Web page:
Fugitive Slave Act
I found your June 27 editorial (footnote 1) saying that Elian "can resume life as a little boy instead being the subject of international attention." quite disturbing.
It is true that in Cuba each child has a technically "normal" life when compared to the situation of most other children on the island. Normal however is not natural, for in such life in Cuba the state takes control of every child's life, and in Cuba every child and every ordinary person is by Cuban government decree a chattel of that country's authorities..
A child in Cuba is merely another set of hands to work in the fields fed short rations and housed in substandard conditions separated from his/her parents without even the token salary that adults get. The much vaunted gains in literacy (rates of literacy in the 1950s Cuba was already about 80%) and health care (there are not even aspirin in the common hospitals) are just that, much vaunted, not real.
What disturbs me is that from now on any totalitarian state can produce coerced "parents" to bring a child back, to a life of virtual slavery. This is a reenactment of the horrors that preceded the US Civil war, and the times of the Fugitive Slave Act which obliged authorities in free states to return slaves to their owners.
Were Elian to be returned, and lets us hope, that the Supreme Court has the wisdom to see it otherwise than the lower courts, then a horrible precedent has been set for the twenty-first century,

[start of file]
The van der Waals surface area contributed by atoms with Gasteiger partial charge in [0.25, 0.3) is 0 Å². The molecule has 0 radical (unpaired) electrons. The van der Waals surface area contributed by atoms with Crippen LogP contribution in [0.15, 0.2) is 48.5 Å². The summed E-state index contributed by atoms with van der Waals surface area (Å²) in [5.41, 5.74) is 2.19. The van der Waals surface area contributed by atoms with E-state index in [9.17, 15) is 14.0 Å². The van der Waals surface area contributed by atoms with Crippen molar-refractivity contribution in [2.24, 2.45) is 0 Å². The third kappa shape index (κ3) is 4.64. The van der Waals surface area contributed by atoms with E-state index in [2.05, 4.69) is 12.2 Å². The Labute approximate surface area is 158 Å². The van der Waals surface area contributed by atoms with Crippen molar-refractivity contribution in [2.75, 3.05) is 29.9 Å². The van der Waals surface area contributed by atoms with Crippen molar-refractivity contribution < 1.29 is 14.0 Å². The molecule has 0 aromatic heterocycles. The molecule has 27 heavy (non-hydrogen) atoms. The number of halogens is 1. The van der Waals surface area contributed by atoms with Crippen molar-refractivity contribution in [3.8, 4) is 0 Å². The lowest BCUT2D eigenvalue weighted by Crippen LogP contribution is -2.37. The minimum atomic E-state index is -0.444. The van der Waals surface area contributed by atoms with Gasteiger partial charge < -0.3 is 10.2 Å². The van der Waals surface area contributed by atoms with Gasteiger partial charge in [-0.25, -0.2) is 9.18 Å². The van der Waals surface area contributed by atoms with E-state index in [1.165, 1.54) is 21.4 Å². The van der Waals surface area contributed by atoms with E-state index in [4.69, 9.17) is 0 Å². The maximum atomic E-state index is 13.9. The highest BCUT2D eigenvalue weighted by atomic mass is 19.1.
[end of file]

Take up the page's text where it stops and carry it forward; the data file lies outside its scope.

It might also be wise to keep in mind that Elian was conceived after his putative father divorced his mother, and that after prolonged fertility treatments (important in a slave driven economy with declining birth rate) showed no results. Thus we do not know, nor did INS bother to determine, whether Juan Miguel Gonzalez is the biological father of the child. The INS just accepted at face value brand new documentation produced by a totalitarian government not well known for its adherence to veracity.
Welcome back to the days of the Fugitive Slave Act......
On June 23 the 11th Circuit reaffirmed its decision that it is within the authority of the INS to make a determination that the appropriate person to speak for Elian Gonzalez is his father and not his more distant relatives. In Gonzalez v. Reno, No. 00-11424, (11th Cir. June 23, 2000), was emphatic in stating that it would not hear any more appeals of its decision, no stays will be granted and the injunction preventing Elian from leaving the United States will dissolve June 28, 2000 at 4:00 p.m. Atlanta time. The only remaining venue for appeal is the Supreme Court. Unless the Supreme Court acts the Gonzalez family will soon be free to return to Cuba and Elian can resume life as a little boy instead being the subject of international attention.